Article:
Menino-Survey-of-Mayors

On January 22 in Washington, D.C., Boston University published its 2018 Menino Survey of Mayors, which shows that a majority of U.S. mayors surveyed support legalization.

The survey of “a representative sample of 110 mayors from 37 states” also shows that on the issue of legalization, there is a “polarizing” divide between Republican and Democratic mayors. Specifically, “While nearly two-thirds of Democrats favor legalizing, two-thirds of Republican mayors oppose the action. Overall, a slight majority favors legalizing and regulating marijuana.”

The specific statement the mayors addressed was: “Marijuana should be legalized, regulated, and legally sold in your city.” Fifty-five percent agreed with the statement, and 35 percent disagreed. The remainder neither agreed nor disagreed. Among Democrats, the rate was 62% agree, 22% disagree, and 16% neither. Among Republicans, 25% agree, 67% disagree, and 8% neither.

The Menino Survey was initiated in 2014. That year’s report does not mention marijuana, but the 2015 report lists federal marijuana legislation as among the items on a list that some mayors said “they would most like to see repealed or changed.” The 2016 report also mentions marijuana reform only in passing, listing it as one of the less-mentioned policy items that mayors would address if they were “not constrained by electoral concerns.” The 2017 report does not mention marijuana. That the survey question was added in 2018 is a sign of how legalization’s spread across the states is affecting the political dialogue.

The Conference of Mayors

Mayors of the United States were ahead of the curve on this political issue, however. In 2013, for example, the U.S. Conference of Mayors, a nonpartisan group of the nation’s mayors of cities, passed a resolution calling for the legalization of medical cannabis. The conference also resolved that “federal laws, including the Controlled Substance Act, should be amended to explicitly allow states to set their own marijuana policies without federal interference.” In the years since, the conference has passed numerous resolutions on marijuana reform. In 2018, the conference approved resolutions calling for federal descheduling and local expungement of records of low-level marijuana crimes. As AP reports, that same year saw the forming of a coalition of mayors from Denver, Las Vegas, Los Angeles, Portland, San Francisco, Seattle, and West Sacramento to petition the federal government for reform. Denver Mayor Michael B. Hancock said: “As mayors of cities that have successfully implemented and managed this new industry, we have hands-on experience that can help Congress take the right steps to support other local governments as they prepare to enter this new frontier. We all face common challenges.” Portland Mayor Ted Wheeler was blunt: “Cannabis prohibition has failed. It has failed to keep our children safe, it has failed law enforcement, and it has especially failed communities of color disproportionately targeted and prosecuted for low-level drug offenses.”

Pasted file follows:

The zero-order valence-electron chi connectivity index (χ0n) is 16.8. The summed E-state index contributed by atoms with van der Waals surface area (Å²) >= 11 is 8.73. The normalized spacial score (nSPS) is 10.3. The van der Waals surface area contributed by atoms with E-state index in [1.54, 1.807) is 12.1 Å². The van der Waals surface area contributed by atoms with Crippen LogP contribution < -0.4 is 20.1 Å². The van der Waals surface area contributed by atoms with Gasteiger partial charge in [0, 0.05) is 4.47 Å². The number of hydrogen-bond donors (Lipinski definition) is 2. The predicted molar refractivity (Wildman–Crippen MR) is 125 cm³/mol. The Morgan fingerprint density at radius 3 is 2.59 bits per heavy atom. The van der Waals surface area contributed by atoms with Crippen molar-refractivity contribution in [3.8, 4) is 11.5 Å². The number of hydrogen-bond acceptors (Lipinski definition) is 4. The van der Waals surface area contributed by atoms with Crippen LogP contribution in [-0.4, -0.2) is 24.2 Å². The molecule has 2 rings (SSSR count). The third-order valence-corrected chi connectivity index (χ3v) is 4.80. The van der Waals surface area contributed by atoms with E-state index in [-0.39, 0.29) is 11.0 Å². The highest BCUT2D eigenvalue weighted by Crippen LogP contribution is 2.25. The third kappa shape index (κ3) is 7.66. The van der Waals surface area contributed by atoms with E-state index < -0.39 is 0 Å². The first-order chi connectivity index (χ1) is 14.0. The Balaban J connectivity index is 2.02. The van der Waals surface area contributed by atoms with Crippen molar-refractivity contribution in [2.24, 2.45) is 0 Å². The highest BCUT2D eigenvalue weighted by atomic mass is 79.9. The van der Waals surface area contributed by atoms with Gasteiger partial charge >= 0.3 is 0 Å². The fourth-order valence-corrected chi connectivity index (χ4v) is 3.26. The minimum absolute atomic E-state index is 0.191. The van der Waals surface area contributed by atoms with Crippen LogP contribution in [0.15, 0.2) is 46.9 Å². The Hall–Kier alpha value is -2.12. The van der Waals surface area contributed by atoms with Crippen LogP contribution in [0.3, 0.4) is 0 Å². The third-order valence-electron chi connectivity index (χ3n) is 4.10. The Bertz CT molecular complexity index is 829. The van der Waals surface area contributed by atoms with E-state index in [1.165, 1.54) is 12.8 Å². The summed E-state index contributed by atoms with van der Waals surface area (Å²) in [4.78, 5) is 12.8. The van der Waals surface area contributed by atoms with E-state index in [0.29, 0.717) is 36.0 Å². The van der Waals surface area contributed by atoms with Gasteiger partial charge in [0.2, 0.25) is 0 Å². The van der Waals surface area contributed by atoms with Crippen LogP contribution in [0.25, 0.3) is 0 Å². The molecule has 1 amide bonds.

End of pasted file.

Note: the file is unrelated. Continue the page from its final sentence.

Also in 2018, Gavin Newsom, the former mayor of San Francisco, was elected governor of California. In Florida, the mayor of Tallahassee, Andrew Gillum, lost the race for governor by a less than a percent. As today’s mayors become tomorrow’s governors, legalization is likely to become a more common policy plank.

What do you think? Will Republican mayors change their minds about legalization? Leave a comment below.

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